A new Kyo Maclear title is always cause for celebration. Operatic is quiet and delicate but powerful. It’s about all the things you might expect a graphic novel set in middle school to be about–identity, friendship, crushes, bullying. It’s also about opera. Maria Callas, to be exact.
Much of the story unfolds in Mr. K’s music class, where students are preparing for their final assignment: finding the song that represents them. Charlie isn’t sure what her song is, because she isn’t sure who she is or what she stands for. Her research into the life and art of Maria Callas illuminates in unexpected ways some dynamics she has observed at school and ultimately leads her to reach out to a misunderstood classmate.
Byron Eggenschwiler’s art is so evocative–by turns restrained and lush as the story requires. While I think the cover will attract certain readers, it’s a little misrepresentative, as I think all the swirls and purple and gold suggest a far more romantic and soft story.
Speaking of covers, this one for Saffy’s Angel, the first in Hilary McKay’s six-novel Casson family series, is pretty terrible. Apparently the publisher just doesn’t know how to market this series, because I found eight different covers online. But try to ignore the cover, because the story is pure sparkle and charm. If you love the Penderwicks, the Fletchers, or the Vanderbeekers, you will probably love the Cassons too. They’re a bit quirkier than any of those other families, with more art and eccentricity and certainly less competent (though very well-meaning) parents. There’s plenty of plot in each novel, but the real treat is the unfolding dynamics among the siblings and McKay’s wonderful writing.
It’s hard to live in a world with no new Elephant & Piggie titles, but at least we still have Pigeon. Mo Willems hits all the right notes in The Pigeon HAS to Go to School! Pigeon throws his usual tantrum; we find out what big feelings are behind the tantrum; and in the end, he discovers he’s actually excited about what he first dreaded. Best for readers familiar with the whole series because one of the best jokes is about a school bus.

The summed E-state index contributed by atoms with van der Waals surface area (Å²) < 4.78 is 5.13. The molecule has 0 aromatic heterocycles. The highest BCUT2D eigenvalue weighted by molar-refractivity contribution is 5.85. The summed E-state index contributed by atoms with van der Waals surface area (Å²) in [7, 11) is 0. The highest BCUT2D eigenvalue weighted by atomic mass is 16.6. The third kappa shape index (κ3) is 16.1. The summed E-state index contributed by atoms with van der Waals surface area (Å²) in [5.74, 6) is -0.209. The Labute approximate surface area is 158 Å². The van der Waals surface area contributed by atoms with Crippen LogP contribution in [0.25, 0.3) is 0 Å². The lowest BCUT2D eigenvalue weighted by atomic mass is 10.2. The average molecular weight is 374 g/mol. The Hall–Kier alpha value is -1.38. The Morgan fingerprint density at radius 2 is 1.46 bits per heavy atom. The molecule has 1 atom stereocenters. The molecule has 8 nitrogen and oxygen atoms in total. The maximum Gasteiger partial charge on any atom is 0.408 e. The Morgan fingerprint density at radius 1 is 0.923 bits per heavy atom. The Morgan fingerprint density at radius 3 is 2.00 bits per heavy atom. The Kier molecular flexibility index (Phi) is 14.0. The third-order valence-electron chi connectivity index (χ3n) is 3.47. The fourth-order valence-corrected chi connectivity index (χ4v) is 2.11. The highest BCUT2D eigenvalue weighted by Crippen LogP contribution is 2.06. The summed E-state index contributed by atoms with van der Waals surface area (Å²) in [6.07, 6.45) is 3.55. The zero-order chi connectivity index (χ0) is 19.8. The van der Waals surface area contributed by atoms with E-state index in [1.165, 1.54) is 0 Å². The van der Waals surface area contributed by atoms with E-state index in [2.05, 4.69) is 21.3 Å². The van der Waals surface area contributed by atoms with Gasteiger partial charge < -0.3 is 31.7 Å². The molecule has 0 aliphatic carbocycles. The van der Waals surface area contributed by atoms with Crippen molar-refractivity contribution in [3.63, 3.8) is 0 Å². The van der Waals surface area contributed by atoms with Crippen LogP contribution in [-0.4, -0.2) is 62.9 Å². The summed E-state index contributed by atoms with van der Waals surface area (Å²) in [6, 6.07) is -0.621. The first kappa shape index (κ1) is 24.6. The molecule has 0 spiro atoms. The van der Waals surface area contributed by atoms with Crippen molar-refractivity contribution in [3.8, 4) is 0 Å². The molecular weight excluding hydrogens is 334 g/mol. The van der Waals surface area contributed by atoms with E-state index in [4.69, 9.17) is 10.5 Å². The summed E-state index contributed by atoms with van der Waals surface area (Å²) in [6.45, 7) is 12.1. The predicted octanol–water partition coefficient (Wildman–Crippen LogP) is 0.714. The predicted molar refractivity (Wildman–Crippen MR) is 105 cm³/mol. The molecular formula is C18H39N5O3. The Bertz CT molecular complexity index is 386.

I was sooooo excited about a new Unicorn title from Bob Shea, and then disappointed when I actually read the new book. Unicorn is still Unicorn, but somehow the charm of the first book was missing for me.
Tae Keller’s middle-grade novel is smart and thoughtful with engaging characters, a fun hook (science students trying to win an egg drop competition), and a heartfelt core as Natalie tries to understand her mother’s depression and find reasons for her to get well. I loved how the story was structured following the parts of a science experiment.
The only negative thing I have to say about Elizabeth Acevedo’s second novel is that it isn’t written in verse (the verse part of her debut novel, The Poet X, was so strong). But I like to see that she can do such different things as a writer. With the Fire on High is about Emoni, who is juggling parenthood (she got pregnant when she was a freshman) with the demands of being a high school senior. Food is a big theme in this novel, as Emoni is a talented chef who can make magic in the kitchen. There are so many interesting relationships (including a very strong relationship with her abuela, who raised her) and believable characters who come to life on the page. In many ways it’s quite different from The Poet X, but still focused on themes of family, identity, growing up, what it means to be Latina, what it means to be authentic and true to yourself.